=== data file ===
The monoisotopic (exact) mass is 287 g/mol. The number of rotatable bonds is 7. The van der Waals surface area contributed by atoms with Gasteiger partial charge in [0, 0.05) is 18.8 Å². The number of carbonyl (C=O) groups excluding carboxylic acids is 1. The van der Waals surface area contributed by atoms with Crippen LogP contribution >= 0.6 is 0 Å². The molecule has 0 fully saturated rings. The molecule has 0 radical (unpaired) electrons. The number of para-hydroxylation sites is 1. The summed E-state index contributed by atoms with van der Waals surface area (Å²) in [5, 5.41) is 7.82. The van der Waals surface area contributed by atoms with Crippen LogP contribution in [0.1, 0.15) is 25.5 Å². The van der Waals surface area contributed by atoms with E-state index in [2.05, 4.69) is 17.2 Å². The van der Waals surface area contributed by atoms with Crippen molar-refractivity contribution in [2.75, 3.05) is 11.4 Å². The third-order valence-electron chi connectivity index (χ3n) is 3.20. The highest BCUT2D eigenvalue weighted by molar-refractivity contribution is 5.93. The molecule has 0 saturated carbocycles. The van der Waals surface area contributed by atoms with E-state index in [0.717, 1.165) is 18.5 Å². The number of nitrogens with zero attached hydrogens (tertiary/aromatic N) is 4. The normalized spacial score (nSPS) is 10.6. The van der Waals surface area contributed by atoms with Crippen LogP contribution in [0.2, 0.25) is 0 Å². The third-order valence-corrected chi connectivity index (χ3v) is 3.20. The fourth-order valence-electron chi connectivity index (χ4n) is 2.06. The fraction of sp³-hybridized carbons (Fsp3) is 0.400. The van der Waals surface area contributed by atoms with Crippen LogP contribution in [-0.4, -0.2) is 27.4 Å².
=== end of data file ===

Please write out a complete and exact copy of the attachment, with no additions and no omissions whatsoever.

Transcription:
The monoisotopic (exact) mass is 287 g/mol. The number of rotatable bonds is 7. The van der Waals surface area contributed by atoms with Gasteiger partial charge in [0, 0.05) is 18.8 Å². The number of carbonyl (C=O) groups excluding carboxylic acids is 1. The van der Waals surface area contributed by atoms with Crippen LogP contribution >= 0.6 is 0 Å². The molecule has 0 fully saturated rings. The molecule has 0 radical (unpaired) electrons. The number of para-hydroxylation sites is 1. The summed E-state index contributed by atoms with van der Waals surface area (Å²) in [5, 5.41) is 7.82. The van der Waals surface area contributed by atoms with Crippen LogP contribution in [0.1, 0.15) is 25.5 Å². The van der Waals surface area contributed by atoms with E-state index in [2.05, 4.69) is 17.2 Å². The van der Waals surface area contributed by atoms with Crippen molar-refractivity contribution in [2.75, 3.05) is 11.4 Å². The third-order valence-electron chi connectivity index (χ3n) is 3.20. The highest BCUT2D eigenvalue weighted by molar-refractivity contribution is 5.93. The molecule has 0 saturated carbocycles. The van der Waals surface area contributed by atoms with E-state index in [0.717, 1.165) is 18.5 Å². The number of nitrogens with zero attached hydrogens (tertiary/aromatic N) is 4. The normalized spacial score (nSPS) is 10.6. The van der Waals surface area contributed by atoms with Crippen LogP contribution in [0.2, 0.25) is 0 Å². The third-order valence-corrected chi connectivity index (χ3v) is 3.20. The fourth-order valence-electron chi connectivity index (χ4n) is 2.06. The fraction of sp³-hybridized carbons (Fsp3) is 0.400. The van der Waals surface area contributed by atoms with Crippen LogP contribution in [-0.4, -0.2) is 27.4 Å².